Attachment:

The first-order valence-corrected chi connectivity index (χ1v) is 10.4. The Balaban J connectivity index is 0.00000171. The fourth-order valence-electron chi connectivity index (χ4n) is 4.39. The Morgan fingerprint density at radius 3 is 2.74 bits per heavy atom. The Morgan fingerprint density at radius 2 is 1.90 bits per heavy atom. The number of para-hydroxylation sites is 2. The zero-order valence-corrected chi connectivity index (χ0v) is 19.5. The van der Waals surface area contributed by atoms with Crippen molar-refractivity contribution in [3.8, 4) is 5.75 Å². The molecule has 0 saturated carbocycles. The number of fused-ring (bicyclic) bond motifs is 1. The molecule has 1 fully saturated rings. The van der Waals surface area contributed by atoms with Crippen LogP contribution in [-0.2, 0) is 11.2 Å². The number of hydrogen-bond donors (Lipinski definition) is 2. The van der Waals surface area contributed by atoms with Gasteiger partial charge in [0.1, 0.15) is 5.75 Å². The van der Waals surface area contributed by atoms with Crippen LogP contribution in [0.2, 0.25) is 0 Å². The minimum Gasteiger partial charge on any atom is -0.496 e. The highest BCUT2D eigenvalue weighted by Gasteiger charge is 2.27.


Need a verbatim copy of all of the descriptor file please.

The first-order valence-corrected chi connectivity index (χ1v) is 10.4. The Balaban J connectivity index is 0.00000171. The fourth-order valence-electron chi connectivity index (χ4n) is 4.39. The Morgan fingerprint density at radius 3 is 2.74 bits per heavy atom. The Morgan fingerprint density at radius 2 is 1.90 bits per heavy atom. The number of para-hydroxylation sites is 2. The zero-order valence-corrected chi connectivity index (χ0v) is 19.5. The van der Waals surface area contributed by atoms with Crippen molar-refractivity contribution in [3.8, 4) is 5.75 Å². The molecule has 0 saturated carbocycles. The number of fused-ring (bicyclic) bond motifs is 1. The molecule has 1 fully saturated rings. The van der Waals surface area contributed by atoms with Crippen LogP contribution in [-0.2, 0) is 11.2 Å². The number of hydrogen-bond donors (Lipinski definition) is 2. The van der Waals surface area contributed by atoms with Gasteiger partial charge in [0.1, 0.15) is 5.75 Å². The van der Waals surface area contributed by atoms with Crippen LogP contribution in [0.2, 0.25) is 0 Å². The minimum Gasteiger partial charge on any atom is -0.496 e. The highest BCUT2D eigenvalue weighted by Gasteiger charge is 2.27.